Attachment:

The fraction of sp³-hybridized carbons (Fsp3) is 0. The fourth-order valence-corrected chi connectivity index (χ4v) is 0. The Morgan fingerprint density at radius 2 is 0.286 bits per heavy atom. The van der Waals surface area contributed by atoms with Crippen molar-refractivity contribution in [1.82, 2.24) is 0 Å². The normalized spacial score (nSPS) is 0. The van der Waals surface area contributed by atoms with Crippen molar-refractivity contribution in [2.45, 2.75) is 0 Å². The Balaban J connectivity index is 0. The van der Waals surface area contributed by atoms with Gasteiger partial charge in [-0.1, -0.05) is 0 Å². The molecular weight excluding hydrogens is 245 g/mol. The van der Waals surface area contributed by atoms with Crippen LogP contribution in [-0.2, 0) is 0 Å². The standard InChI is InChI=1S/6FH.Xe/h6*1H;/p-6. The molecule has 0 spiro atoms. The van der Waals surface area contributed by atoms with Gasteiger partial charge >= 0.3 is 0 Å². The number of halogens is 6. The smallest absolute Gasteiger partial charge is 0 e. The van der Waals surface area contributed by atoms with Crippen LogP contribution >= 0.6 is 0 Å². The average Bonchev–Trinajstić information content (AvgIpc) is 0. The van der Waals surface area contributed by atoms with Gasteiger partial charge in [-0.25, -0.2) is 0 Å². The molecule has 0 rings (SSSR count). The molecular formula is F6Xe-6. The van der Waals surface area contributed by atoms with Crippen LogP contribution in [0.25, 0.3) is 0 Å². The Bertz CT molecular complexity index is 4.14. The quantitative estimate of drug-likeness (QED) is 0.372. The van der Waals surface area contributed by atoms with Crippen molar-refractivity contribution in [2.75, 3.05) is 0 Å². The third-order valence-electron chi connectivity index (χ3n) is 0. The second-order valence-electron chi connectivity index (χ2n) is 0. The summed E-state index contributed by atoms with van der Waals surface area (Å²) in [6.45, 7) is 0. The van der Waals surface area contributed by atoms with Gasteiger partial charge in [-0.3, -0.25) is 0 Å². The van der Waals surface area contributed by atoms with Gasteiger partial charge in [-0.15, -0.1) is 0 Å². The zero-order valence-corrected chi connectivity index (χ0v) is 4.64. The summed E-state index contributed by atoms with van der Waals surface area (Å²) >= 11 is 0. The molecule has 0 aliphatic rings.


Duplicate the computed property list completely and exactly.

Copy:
The fraction of sp³-hybridized carbons (Fsp3) is 0. The fourth-order valence-corrected chi connectivity index (χ4v) is 0. The Morgan fingerprint density at radius 2 is 0.286 bits per heavy atom. The van der Waals surface area contributed by atoms with Crippen molar-refractivity contribution in [1.82, 2.24) is 0 Å². The normalized spacial score (nSPS) is 0. The van der Waals surface area contributed by atoms with Crippen molar-refractivity contribution in [2.45, 2.75) is 0 Å². The Balaban J connectivity index is 0. The van der Waals surface area contributed by atoms with Gasteiger partial charge in [-0.1, -0.05) is 0 Å². The molecular weight excluding hydrogens is 245 g/mol. The van der Waals surface area contributed by atoms with Crippen LogP contribution in [-0.2, 0) is 0 Å². The standard InChI is InChI=1S/6FH.Xe/h6*1H;/p-6. The molecule has 0 spiro atoms. The van der Waals surface area contributed by atoms with Gasteiger partial charge >= 0.3 is 0 Å². The number of halogens is 6. The smallest absolute Gasteiger partial charge is 0 e. The van der Waals surface area contributed by atoms with Crippen LogP contribution >= 0.6 is 0 Å². The average Bonchev–Trinajstić information content (AvgIpc) is 0. The van der Waals surface area contributed by atoms with Gasteiger partial charge in [-0.25, -0.2) is 0 Å². The molecule has 0 rings (SSSR count). The molecular formula is F6Xe-6. The van der Waals surface area contributed by atoms with Crippen LogP contribution in [0.25, 0.3) is 0 Å². The Bertz CT molecular complexity index is 4.14. The quantitative estimate of drug-likeness (QED) is 0.372. The van der Waals surface area contributed by atoms with Crippen molar-refractivity contribution in [2.75, 3.05) is 0 Å². The third-order valence-electron chi connectivity index (χ3n) is 0. The second-order valence-electron chi connectivity index (χ2n) is 0. The summed E-state index contributed by atoms with van der Waals surface area (Å²) in [6.45, 7) is 0. The van der Waals surface area contributed by atoms with Gasteiger partial charge in [-0.3, -0.25) is 0 Å². The van der Waals surface area contributed by atoms with Gasteiger partial charge in [-0.15, -0.1) is 0 Å². The zero-order valence-corrected chi connectivity index (χ0v) is 4.64. The summed E-state index contributed by atoms with van der Waals surface area (Å²) >= 11 is 0. The molecule has 0 aliphatic rings.